Whatever topic you read, back them up with MCQs of that chapter. It helps memorize better. Make it a mental rule - you have completed a topic only if you have solved its MCQs. Develop technique of eliminating rather than jumping directly on answers. Think about why the rest of the three options are not the answer.

5. Revise and revise!
Make sure you remember what you read, for that revise.
Before starting with a new subject, give 2 hours of the day to revise the subject that you have already done.

What to revise? Notes, tables, important MCQ and lines that you have marked. This is very important during first read - we all know what we will forget!

6. If you can't revise: Try to keep time distance between first read and subsequent revision to 1-2 week so that it doesn't appear from your memo. First read after you take up the subject like 1 month later, but just make sure to revise.

7. Remembering memory based info: Compile them, go through them frequently (eg I made a pdf via cam scanner of everything that's volatile for me (eg  paeds milestones, scoring of pancreatitis, trauma scores - TRISS/MESS/Glasgow..or list of osteochondritis, enzymes in biochemistry, or chromosomal locations, table of CD mutation/translocations in lymphomas) before sleeping and anytime you're having a break. Go through them frequently, it forms visual memory.

9. Images! Don't forget them. Keep looking for the images as and when you come across them. May be click it and make an album in your phone, keep seeing them when you have tea / fb break.

10. Surround yourself with the right people who will motivate you, will give you positive boost. Discuss difficult topics with them and please don't compare, underestimate or overestimate. Just be focused on how you are doing and continuously analyse yourself and work on your flaws. Stay away from anything that disturbs you mentally. Keep bringing yourself back to the track which leads you to your goals.

11. Time gone is gone. You can only compensate for it by focusing on the time you have right now in hand. It's never too late - never! You just have to start and be strong-headed!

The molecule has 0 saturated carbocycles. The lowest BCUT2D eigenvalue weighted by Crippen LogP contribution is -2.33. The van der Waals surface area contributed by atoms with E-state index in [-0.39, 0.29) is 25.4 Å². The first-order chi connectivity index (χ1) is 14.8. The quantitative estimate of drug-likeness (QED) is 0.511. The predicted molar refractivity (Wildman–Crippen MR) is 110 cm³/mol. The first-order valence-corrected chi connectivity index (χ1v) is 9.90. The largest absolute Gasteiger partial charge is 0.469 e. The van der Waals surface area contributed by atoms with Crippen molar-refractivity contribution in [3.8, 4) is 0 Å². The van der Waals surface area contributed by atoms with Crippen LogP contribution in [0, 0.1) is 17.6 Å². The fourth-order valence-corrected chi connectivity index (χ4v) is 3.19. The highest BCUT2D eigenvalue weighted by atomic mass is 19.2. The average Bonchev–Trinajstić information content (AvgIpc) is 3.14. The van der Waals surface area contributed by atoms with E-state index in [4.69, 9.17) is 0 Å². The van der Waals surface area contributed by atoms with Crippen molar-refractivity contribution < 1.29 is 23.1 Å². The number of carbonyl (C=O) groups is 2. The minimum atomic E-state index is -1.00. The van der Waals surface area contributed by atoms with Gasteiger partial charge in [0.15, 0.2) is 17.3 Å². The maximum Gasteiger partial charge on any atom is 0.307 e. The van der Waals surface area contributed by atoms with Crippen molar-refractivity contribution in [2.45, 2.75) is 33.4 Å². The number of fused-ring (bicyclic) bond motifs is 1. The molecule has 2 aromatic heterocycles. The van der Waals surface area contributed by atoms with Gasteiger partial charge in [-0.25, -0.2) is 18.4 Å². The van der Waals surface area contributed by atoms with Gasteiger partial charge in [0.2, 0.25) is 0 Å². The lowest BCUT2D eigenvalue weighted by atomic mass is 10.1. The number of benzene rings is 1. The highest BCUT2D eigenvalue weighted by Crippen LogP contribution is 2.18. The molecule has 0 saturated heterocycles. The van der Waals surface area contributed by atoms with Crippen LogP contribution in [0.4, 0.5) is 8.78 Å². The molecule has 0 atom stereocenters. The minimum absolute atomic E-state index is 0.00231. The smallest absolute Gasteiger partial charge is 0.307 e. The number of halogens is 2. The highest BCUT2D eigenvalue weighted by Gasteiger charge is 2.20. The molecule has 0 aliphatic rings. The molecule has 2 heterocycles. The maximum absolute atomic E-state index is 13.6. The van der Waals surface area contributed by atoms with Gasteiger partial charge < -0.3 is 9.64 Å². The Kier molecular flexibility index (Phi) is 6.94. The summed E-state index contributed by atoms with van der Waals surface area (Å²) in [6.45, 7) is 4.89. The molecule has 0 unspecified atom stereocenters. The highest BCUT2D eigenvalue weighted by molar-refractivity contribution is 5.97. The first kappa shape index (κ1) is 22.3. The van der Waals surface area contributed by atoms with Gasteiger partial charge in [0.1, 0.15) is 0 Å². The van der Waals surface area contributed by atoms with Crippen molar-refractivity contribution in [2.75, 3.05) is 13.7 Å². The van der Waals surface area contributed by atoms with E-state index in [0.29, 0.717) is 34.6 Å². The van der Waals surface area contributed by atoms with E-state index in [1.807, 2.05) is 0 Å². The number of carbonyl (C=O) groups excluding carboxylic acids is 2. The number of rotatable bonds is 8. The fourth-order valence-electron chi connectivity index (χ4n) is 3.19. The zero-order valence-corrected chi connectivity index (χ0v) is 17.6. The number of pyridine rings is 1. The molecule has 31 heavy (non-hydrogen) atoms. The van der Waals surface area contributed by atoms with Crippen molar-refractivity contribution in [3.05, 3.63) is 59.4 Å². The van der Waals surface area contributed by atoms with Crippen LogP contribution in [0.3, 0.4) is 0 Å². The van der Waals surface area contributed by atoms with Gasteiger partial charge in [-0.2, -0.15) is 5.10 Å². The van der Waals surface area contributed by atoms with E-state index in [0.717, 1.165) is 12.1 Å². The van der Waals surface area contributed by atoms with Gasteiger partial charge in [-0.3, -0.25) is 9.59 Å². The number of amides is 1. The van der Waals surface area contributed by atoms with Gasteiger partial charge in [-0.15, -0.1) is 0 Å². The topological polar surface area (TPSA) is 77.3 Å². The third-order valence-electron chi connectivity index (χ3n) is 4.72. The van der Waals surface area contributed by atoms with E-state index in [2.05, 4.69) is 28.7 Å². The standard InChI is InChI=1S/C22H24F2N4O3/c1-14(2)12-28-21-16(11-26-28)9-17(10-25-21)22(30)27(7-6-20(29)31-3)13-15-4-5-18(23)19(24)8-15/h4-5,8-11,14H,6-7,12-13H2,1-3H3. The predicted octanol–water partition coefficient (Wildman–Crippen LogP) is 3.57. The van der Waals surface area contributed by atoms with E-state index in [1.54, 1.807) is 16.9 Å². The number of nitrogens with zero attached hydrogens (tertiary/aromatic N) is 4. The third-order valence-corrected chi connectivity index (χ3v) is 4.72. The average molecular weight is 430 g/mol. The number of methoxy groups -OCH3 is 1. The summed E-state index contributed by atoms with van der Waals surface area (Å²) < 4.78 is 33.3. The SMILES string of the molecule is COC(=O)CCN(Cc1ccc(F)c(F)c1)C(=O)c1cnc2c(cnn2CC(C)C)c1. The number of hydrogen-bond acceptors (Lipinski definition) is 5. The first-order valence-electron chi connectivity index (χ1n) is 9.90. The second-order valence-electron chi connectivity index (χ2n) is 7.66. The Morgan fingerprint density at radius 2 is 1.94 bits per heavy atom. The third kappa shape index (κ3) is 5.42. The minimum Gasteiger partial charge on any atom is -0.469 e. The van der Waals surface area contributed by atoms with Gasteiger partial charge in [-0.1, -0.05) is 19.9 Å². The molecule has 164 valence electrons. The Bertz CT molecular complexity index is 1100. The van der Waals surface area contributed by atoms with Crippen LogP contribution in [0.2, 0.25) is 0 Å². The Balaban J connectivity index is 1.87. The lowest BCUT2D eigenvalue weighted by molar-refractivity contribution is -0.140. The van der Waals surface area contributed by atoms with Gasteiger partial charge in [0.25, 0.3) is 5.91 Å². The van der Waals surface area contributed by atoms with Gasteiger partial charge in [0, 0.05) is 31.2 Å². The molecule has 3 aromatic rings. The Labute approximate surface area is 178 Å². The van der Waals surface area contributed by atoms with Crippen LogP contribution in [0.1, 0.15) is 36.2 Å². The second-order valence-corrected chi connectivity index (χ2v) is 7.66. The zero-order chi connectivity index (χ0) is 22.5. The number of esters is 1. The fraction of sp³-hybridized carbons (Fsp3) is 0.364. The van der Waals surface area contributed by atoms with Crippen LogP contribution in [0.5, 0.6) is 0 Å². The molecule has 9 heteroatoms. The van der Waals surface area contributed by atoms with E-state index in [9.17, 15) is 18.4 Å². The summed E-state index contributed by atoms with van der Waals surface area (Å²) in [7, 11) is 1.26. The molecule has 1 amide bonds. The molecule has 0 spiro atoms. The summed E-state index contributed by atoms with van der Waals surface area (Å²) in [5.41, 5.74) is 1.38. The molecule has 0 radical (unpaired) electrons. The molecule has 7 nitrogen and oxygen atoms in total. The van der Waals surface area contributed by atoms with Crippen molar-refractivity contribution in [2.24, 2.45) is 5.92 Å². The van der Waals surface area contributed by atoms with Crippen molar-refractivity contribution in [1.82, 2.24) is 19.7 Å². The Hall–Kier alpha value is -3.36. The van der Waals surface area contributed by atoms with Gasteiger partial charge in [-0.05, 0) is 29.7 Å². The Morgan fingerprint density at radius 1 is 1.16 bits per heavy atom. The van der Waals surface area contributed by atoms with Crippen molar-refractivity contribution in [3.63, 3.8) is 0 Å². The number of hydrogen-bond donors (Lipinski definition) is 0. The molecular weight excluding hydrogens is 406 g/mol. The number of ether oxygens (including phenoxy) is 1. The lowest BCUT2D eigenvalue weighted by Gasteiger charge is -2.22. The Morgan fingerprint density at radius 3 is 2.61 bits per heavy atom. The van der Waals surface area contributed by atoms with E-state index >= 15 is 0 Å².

12. Take regular tests and keep assessing your performance: Especially, in the last 3 months. Check where you lose more marks and focus on those subjects. Revise them more. Many of us fear that we will score less and lose our confidence but remember, it's all in the head. Do not lose confidence but let it make you stronger. If you don't score well, find out why you are not scoring well, find out where is the lag and work on it! All the best!

To summarize: Read - solve MCQ - revise - repeat!

Written by Pratibha Jha

PS: Pratibha scored an All India Rank of 21 this year (SHE IS SO COOL!)

Friday, March 2, 2018

How I scored a 258 on USMLE Step 1

I scored a 258 on the USMLE Step 1 a year back!

How I prepared:

I studied for a total duration of dedicated 6 months. I used following resources:
-Google/Youtube/wikipedia (my prime educators)
-FA 2016
- uWorld offline 2016 (was tight on my budget so didn't buy online)
- BRS pyhsio (only did renal, body fluids and Acid base)
- BRS behavioural (only for devlopemental milestones, physician patient relationship, medicoloegal/ethical issues, healthcare delivery and epidemiology/biostats)
- High yield biostats (only for study designs, bias, probablities and aplha/beta concepts)
- BRS genetics (only for population and hardweinberg genetics)
- Shelf notes (anatomy)
- Beckers anatomy (only for selected topics in neuroscience [didn't do entire neuroscience], upper and lower limb)
- Beckers immuno/micro (for immuno and bactrial/viral  genetics [didn't do entire micro]
- DIT 2015 (short and precise, found it effective atleast for me)
- Kaplan 2014 video (only for pharma)
- NBMEs ( all of them)
- Kaplan Qbank offline (only for genetics, pathophysio and pathology)
-Goljan audio lectures

I started my prep with offline uWorld, did all the questions according to systems and used it solely as a learning tool.

Meanwhile, I was also using DIT, FA, Goljan audio lectures and NBMEs

- How did I use offline uWorld?